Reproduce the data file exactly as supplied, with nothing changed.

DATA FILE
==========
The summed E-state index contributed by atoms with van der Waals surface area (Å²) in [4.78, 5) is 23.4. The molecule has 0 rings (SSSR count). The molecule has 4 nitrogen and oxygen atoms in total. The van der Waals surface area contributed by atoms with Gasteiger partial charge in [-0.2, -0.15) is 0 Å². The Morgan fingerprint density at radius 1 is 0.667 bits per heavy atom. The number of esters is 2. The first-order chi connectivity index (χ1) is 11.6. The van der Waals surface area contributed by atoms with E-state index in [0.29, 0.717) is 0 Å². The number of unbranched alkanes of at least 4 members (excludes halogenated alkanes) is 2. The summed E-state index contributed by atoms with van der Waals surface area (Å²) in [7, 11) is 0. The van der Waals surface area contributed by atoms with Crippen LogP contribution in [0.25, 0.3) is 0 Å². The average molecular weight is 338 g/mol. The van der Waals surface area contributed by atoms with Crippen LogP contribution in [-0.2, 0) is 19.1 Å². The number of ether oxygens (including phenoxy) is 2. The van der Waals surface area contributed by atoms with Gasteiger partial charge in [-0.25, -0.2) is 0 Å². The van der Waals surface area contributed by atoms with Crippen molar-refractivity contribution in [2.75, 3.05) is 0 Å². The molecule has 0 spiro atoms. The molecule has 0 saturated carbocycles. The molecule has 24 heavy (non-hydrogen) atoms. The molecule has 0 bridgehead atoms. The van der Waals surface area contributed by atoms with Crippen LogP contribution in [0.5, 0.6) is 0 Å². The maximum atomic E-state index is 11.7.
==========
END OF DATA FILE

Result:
The summed E-state index contributed by atoms with van der Waals surface area (Å²) in [4.78, 5) is 23.4. The molecule has 0 rings (SSSR count). The molecule has 4 nitrogen and oxygen atoms in total. The van der Waals surface area contributed by atoms with Gasteiger partial charge in [-0.2, -0.15) is 0 Å². The Morgan fingerprint density at radius 1 is 0.667 bits per heavy atom. The number of esters is 2. The first-order chi connectivity index (χ1) is 11.6. The van der Waals surface area contributed by atoms with E-state index in [0.29, 0.717) is 0 Å². The number of unbranched alkanes of at least 4 members (excludes halogenated alkanes) is 2. The summed E-state index contributed by atoms with van der Waals surface area (Å²) in [7, 11) is 0. The van der Waals surface area contributed by atoms with Crippen LogP contribution in [0.25, 0.3) is 0 Å². The average molecular weight is 338 g/mol. The van der Waals surface area contributed by atoms with Crippen LogP contribution in [-0.2, 0) is 19.1 Å². The number of ether oxygens (including phenoxy) is 2. The van der Waals surface area contributed by atoms with Gasteiger partial charge in [-0.25, -0.2) is 0 Å². The van der Waals surface area contributed by atoms with Crippen molar-refractivity contribution in [2.75, 3.05) is 0 Å². The molecule has 0 spiro atoms. The molecule has 0 saturated carbocycles. The molecule has 24 heavy (non-hydrogen) atoms. The molecule has 0 bridgehead atoms. The van der Waals surface area contributed by atoms with Crippen LogP contribution in [0.5, 0.6) is 0 Å². The maximum atomic E-state index is 11.7.